Kitchener woman at centre of London, Ont. explosion gets three-year sentence
LONDON, ONT. -- Daniella Leis has been sentenced to three years behind bars for her actions, which led to the explosion that rocked Woodman Avenue in London, Ont.
In his ruling Justice George Orsini told the court, "She made the decision to drive when she had to know she was in no condition to do so...she left a devastating and lasting impact on members of the comunity."
Crown Attorney Jason Miller was asking for a three-year prison sentence, while Richard Braiden, the defence lawyer for Leis, was asking for around two years.
Of his client's reaction to the sentencing Braiden says, “She continues to be very remorseful and she’s accepting his honour’s decision.”
The court heard that Leis had mixed drugs with alcohol while at a concert at Budweiser Gardens.
She then got into her father’s car and drove the wrong way down Queens Avenue before crashing into a home’s gas meter on Woodman Avenue.
It has been roughly 18 months since Leis crashed into that home on Woodman.
Emergency crews were on the scene within minutes working to evacuate as many residents from homes as they could.
Soon after the street was rocked by an explosion that levelled one home and left others damaged beyond repair.
Amazingly, no one was killed in the explosion, but several people were injured, including first responders.
In Oct. 2020 Leis pleaded guilty to four counts of impaired driving causing bodily harm.
At her sentencing hearing Leis said via Zoom, “I can’t express how truly sorry I am for what I have done...for that I will never forgive myself.”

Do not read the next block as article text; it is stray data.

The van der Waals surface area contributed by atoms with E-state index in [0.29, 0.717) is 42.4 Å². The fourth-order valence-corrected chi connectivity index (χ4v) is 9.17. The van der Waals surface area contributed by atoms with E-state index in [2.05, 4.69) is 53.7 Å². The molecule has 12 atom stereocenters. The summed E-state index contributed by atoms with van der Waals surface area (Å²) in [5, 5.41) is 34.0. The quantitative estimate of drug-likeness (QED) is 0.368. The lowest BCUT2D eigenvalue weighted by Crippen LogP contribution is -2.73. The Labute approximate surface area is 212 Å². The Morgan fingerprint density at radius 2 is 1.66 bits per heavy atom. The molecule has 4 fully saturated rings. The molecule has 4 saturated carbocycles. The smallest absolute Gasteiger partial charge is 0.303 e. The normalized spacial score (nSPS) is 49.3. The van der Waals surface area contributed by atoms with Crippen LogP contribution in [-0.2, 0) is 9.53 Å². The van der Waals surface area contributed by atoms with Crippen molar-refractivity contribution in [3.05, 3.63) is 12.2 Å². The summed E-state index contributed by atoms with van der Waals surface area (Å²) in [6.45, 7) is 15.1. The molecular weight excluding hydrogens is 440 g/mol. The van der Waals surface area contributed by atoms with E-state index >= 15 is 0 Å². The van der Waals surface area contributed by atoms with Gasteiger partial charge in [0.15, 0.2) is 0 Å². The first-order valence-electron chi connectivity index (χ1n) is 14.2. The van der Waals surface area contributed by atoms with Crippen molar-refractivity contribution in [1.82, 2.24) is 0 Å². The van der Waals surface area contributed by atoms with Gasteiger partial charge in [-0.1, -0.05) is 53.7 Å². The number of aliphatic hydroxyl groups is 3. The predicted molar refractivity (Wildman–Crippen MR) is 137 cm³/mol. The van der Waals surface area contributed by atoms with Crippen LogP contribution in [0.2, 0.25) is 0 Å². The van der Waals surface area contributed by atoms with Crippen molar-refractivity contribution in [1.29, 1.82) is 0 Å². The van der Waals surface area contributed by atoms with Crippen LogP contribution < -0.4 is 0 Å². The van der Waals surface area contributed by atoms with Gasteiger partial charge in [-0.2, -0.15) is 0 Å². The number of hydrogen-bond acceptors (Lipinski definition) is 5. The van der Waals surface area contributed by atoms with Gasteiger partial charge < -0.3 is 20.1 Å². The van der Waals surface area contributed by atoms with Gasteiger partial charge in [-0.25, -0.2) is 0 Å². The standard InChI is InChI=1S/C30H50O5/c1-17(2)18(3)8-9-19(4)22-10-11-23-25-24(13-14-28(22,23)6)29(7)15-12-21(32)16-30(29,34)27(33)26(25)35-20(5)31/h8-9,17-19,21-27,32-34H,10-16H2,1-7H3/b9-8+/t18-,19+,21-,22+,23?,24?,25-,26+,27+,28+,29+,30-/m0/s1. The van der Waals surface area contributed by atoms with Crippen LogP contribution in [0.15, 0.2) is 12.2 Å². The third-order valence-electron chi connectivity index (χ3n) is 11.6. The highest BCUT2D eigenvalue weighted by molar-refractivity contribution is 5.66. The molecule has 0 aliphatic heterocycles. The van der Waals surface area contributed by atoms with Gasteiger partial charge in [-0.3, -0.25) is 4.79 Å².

Leis is now also facing a civil lawsuit surrounding the events on Woodman Avenue.
Last month a lawsuit was filed against Leis, her father (who owned the car), the City of London, and Spectra - which operates Budweiser Gardens. Also named in the suit is Ovation Ontario Foods and ABC Security.
Karen Fisher, who lived at 450 Woodman Ave. stands in front of the rebuilt home in progress in London, Ont. on Thursday, Feb. 11, 2021. (Nick Paparella / CTV News)
Woodman residents react
Karen Fisher lived at 450 Woodman Ave. and says she’s trying to move on with her life with the new build on the same lot.
She is looking forward to moving in sometime in June. She still feels anxious over the whole ordeal, but says she’s trying to put it all behind her.
“I would say over the past three weeks, my anxiety levels have been quite high…but I’m just hoping to have some normalcy going forward.”
As for the three-year sentence handed down, she says, “Part of me wishes that it was more, but I honestly don’t think that would deter anyone from drinking and driving…all in all I would say I’m satisfied.”
Jessica Leeming lived on Woodman Avenue and grew up in the neighbourhood.
She was forced to move away after the house she lived in was destroyed by the explosion and continues to be upset.
After the sentencing she said, “I’m still angry…I feel like I got kicked off of the street that I chose to live in.”
- With files from CTV's Justin Zadorsky and Amanda Taccone